Although payroll technology has evolved significantly since the days of card clocking and dot-matrix printers, we are now faced with more choice than ever before when it comes to how we process payroll. For the business trying to decide which payroll system is right for their needs, understanding what the key differences are between on-premise, hosted and cloud-based payroll solutions is the first step to making the best investment.  

Let’s start with some definitions:

On-Premise Payroll

Traditional on-premise software (or ‘on-prem’) is installed and runs on computers bought and owned by the organisation using the software. In this case, the hardware, database and network infrastructure required to run the application are physical assets that live on site and are maintained by employees, normally the IT department.


Hosted Payroll

Instead of installing payroll software on your own computers or servers, you can also choose to have it installed, hosted and accessed entirely from a remote server or location. The hosting service provider is responsible for the hardware, support and configuration and end users are able to access the application and its data through a direct network connection via the Internet.


Cloud-based Payroll

Software as a Service or cloud-based payroll is an extension of hosted payroll. Here, the company’s data is stored on remote servers in the “cloud”, meaning that there are no actual physical servers to maintain and upgrade. The application is then accessed via the Internet and generally managed directly by the payroll software developer.


How do you choose?

This tech comparison provides an in-depth look into different software deployment models to help you decide whether to go with on-premise or opt for hosted cloud.


Topic

On-Premise

Cloud

Expertise

Requires in-house skills and knowledge to maintain and upgrade system.

Vendor specialises in providing an offering and has the necessary expertise to deploy.

Support & Monitoring

Can be provided as long as your staff are available to offer assistance as there is little to no reliance on an external resource.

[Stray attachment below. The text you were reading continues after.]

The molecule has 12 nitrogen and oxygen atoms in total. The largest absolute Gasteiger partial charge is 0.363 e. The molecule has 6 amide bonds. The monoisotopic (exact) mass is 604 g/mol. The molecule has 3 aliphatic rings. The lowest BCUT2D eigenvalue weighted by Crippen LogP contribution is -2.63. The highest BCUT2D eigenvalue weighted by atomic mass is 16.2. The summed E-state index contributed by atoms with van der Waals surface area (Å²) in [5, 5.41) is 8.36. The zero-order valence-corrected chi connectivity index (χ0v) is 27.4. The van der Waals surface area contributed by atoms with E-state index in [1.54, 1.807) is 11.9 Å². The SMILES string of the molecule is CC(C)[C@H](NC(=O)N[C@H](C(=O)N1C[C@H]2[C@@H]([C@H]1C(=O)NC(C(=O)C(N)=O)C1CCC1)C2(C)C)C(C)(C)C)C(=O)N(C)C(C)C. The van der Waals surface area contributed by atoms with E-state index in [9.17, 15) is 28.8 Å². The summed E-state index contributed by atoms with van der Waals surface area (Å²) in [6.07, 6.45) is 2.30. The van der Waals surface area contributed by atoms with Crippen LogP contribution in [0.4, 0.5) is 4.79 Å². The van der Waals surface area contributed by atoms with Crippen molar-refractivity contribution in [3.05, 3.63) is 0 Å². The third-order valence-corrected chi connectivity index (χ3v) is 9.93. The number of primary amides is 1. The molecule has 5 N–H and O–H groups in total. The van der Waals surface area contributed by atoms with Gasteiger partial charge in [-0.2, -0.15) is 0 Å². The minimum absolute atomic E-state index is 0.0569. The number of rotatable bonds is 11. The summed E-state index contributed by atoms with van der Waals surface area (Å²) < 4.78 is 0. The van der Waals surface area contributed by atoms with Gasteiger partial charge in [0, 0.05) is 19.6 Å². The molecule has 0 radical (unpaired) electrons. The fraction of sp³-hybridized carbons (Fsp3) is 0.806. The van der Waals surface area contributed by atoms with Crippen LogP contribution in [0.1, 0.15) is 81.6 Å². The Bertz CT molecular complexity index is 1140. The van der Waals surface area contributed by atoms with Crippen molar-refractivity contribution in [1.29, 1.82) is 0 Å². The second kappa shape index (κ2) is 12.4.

Cloud service providers can monitor around the clock, but may not monitor specific issues or notify you directly in a timely fashion.

Scale

Scaling up can come at a significant cost as you may require additional hardware, resources, etc.

One of the biggest benefits of hosted cloud is scalability to accommodate growth with minimal cost and effort.

Trust

As you are not relying on an external service provider, you only have your own staff to worry about.

When it comes to cloud, a lot of trust is placed on the service provider to keep the application operating smoothly.

Compliance

When you run payroll software yourself, it is up to you to keep up to date and ensure compliance with all the laws and regulations that apply to your business.

As experts in payroll, cloud service providers can automatically update compliance parameters as they arise.

Outages

When there’s an outage, it is up to you to get things back up and running.

Cloud service providers may also have outages which may result in downtime, however they will be responsible for restoring services.

Security

The security of your system and data is determined largely by your assets, resources and people.

Because the cloud is Internet-hosted, security can become complex and must be maintained. However, this is often managed by the service provider.

Customisation

Once deployed, software can be used as the business needs it and can be customised with additional plug-ins, etc. as the needs of the business change.

Cloud based services offer lots of choices and configurable options which can be easily deployed.

Cost Model

On-premise solutions requires assets that may need to be purchased, financed or replaced to run the payroll software.

Cloud solutions are subscribed to and can therefore be categorised as operational expenses.


Source: GFI Software

Ultimately, the choice of which type of payroll solution you go for is largely dependent on a number of factors related to your business structure and needs. If you’re still unsure of which way to go, click here to contact one of our expert consultants, who will assess your business needs and advise the best possible solution for you.